Eight Stages in the Teacher Technology Journey

This framework is something that I’ve shared with district technology directors and coaches. If you’re curious about having me meet with your team, please fill out the contact form at the bottom of this post.

So AJ Juliani and I have started a new Classroom Questions series on rethinking professional development. We have a ton of new episodes that we’re going to release all at once this week. One of the things I’ve been thinking about lately is how professional development should work when districts are doing larger technology rollouts (such as Chromebooks or iPads or, if it’s 1996 Palm Pilots).

A few years ago, I was a technology coach and I noticed a trend. Teachers tended to go through certain stages as they adopted and integrated technology. I have found these trends to be true of my own experience when it comes to certain platforms and certain technology skills (i.e. my shift from resistance to transformation with my view of smart phones or my experiences with multimedia publishing). At that point, I developed a set of eight stages teachers went through in the technology journey.

I don’t believe that this is a lockstep process. Every person’s journey is different. However, I developed this framework because I found it helpful as I worked on the coaching process and helped create the training for teachers in our 21st Century Classroom Initiative. I also think it’s possible for teachers to be in different stages with different platforms, pedagogy, strategies and styles. So, it really is much more messy than what you see below.

A Holistic Approach

Too often, districts view professional development as the transfer of skills. Just show a teacher how to use an iPad and they’re good. Give them a set of tutorials on Google Apps and they’re golden. When teachers resist the technology, there’s an assumption that they have low motivation. They simply don’t care enough to try. However, when I created surveys for teachers in the midst of a tech adoption, I found that we were missing a few significant factors:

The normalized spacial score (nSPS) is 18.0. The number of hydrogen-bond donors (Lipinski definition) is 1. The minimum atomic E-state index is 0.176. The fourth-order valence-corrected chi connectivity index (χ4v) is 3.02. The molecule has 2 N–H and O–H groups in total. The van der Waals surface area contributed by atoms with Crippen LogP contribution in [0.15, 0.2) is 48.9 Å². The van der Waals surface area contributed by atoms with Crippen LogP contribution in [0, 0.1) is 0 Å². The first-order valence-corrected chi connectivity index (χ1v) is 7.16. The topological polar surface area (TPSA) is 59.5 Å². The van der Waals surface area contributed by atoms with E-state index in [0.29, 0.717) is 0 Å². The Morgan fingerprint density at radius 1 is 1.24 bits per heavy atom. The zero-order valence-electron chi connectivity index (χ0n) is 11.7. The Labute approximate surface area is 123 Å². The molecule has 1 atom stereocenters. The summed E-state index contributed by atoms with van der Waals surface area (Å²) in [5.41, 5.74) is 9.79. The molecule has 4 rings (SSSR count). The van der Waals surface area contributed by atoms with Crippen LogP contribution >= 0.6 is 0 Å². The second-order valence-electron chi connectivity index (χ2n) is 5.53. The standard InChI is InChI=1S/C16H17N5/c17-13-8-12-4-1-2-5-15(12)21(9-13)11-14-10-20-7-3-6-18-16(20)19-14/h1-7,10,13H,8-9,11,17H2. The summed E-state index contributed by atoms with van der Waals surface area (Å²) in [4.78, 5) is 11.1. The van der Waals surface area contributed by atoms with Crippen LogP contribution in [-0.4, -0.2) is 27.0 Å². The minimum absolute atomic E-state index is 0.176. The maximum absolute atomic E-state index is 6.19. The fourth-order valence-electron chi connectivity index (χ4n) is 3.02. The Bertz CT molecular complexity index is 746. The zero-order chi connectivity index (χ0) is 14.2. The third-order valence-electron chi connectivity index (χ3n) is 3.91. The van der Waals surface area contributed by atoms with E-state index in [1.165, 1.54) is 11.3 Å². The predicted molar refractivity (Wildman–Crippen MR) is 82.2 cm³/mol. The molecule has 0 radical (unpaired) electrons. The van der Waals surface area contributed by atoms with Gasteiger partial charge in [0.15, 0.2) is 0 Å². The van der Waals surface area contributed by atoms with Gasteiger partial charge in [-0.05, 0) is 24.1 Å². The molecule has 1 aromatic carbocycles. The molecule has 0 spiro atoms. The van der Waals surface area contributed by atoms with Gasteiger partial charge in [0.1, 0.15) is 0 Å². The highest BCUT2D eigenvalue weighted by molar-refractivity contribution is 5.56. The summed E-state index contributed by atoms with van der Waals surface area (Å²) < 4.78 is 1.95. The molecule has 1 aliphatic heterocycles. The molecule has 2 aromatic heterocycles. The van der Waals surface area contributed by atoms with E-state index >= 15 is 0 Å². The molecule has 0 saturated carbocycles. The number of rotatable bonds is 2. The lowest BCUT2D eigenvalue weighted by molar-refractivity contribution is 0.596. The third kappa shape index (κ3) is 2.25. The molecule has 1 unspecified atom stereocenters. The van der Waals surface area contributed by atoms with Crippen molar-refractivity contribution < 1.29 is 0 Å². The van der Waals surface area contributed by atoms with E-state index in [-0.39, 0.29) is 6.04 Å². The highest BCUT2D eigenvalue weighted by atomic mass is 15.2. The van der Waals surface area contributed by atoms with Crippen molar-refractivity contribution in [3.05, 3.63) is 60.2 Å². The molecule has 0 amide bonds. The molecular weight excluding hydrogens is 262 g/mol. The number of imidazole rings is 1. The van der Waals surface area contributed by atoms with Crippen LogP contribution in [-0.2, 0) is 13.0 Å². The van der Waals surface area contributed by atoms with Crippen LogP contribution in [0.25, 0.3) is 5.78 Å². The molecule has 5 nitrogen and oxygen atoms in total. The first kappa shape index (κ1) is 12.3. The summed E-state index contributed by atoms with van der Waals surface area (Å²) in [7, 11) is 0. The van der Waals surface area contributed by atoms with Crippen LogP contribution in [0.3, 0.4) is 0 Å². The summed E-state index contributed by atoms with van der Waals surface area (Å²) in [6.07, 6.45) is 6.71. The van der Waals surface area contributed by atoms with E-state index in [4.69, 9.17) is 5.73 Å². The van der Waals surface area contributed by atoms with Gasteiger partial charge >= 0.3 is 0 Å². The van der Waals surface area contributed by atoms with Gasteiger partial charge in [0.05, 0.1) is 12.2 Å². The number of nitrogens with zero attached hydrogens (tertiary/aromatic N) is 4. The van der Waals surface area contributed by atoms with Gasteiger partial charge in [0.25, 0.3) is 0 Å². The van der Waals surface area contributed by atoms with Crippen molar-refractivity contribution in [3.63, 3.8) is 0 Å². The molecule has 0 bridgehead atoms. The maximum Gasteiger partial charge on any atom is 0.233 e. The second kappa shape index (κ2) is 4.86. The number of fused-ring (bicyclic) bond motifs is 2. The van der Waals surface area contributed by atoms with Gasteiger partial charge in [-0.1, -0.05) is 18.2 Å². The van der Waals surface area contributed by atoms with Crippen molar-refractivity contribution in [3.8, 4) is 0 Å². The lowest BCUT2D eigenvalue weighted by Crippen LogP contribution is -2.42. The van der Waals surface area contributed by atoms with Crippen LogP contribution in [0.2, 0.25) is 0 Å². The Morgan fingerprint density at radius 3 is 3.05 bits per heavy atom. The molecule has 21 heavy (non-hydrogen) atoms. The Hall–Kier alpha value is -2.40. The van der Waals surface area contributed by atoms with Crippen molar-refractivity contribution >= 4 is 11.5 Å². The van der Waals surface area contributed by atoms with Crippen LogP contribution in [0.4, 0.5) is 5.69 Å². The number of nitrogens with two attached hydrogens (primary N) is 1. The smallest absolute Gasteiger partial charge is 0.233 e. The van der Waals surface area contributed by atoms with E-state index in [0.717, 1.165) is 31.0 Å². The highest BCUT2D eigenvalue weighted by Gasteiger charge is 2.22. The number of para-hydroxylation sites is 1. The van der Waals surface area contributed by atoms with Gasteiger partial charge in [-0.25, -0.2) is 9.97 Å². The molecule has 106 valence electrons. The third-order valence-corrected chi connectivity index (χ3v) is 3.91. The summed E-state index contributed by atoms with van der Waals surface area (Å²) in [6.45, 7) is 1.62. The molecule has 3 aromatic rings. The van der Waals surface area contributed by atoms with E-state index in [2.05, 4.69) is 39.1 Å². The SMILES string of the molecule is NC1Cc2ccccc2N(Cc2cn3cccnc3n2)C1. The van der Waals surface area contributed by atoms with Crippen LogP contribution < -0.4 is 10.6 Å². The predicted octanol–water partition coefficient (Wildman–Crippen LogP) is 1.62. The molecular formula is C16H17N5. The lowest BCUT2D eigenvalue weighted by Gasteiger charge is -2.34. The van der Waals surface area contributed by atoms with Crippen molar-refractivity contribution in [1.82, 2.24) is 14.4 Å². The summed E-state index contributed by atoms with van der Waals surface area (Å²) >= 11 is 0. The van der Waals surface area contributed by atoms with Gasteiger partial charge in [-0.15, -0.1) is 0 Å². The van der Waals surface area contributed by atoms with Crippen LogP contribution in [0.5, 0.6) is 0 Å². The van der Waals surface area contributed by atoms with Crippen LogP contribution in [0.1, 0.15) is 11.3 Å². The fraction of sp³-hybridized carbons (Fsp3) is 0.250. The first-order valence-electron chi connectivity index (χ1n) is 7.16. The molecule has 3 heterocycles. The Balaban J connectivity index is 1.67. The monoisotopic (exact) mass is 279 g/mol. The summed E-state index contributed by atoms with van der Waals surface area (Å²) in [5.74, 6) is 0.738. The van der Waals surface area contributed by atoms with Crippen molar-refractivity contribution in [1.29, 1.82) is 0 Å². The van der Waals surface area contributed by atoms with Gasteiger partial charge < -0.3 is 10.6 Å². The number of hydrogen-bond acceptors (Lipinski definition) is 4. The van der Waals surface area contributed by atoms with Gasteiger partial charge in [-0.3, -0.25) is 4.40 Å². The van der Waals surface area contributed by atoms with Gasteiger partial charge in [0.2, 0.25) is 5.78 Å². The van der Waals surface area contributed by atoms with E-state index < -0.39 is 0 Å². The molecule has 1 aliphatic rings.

• Teacher Attitudes and Paradigms: What teachers believe about teaching, learning, and technology all contribute to how they approach a technology adoption. 
  • Leadership Systems: If a technology adoption is treated as a top-down initiative, it will be met with reasonable resistance. It has to be democratic from the get-go. 
  • Policies that Reward Risk-Taking: The elephant in the room is the test scores. If administrators can create policies that will allow for mistakes and growth, more teachers will be open to change. 
  • Teacher Self-Efficacy: The biggest take-home of the survey was that many teachers had a high motivation to use technology but a low sense of self-efficacy. In other words, they wanted to use tech but they simply didn’t believe that they could.  This was also the point when I realized that teachers needed to be affirmed for the great things they were already doing rather than simply pushed to do “more tech.” 
  • Permission to Go Through Phases: People mock teachers who get excited about apps or who think that Google Docs are the best thing since chocolate covered bacon. But here’s the thing: at least they are excited. Our schools can use a little more that. It’s important that we give teachers the permission to get frustrated, excited, etc. as they move through the phases. 
  • Better Analytics: Too often, districts use the wrong metrics when evaluating the effectiveness of a rollout. For example, they look at whether or not a device is being used during observation rather than how it is being used and what factors led to the selection.

The Eight Stages

Stage
Definition
Dominant Attitude
Coaching Should Address:
Training Should Address:
1. Resistance
Teachers avoid using the new technology
Antagonistic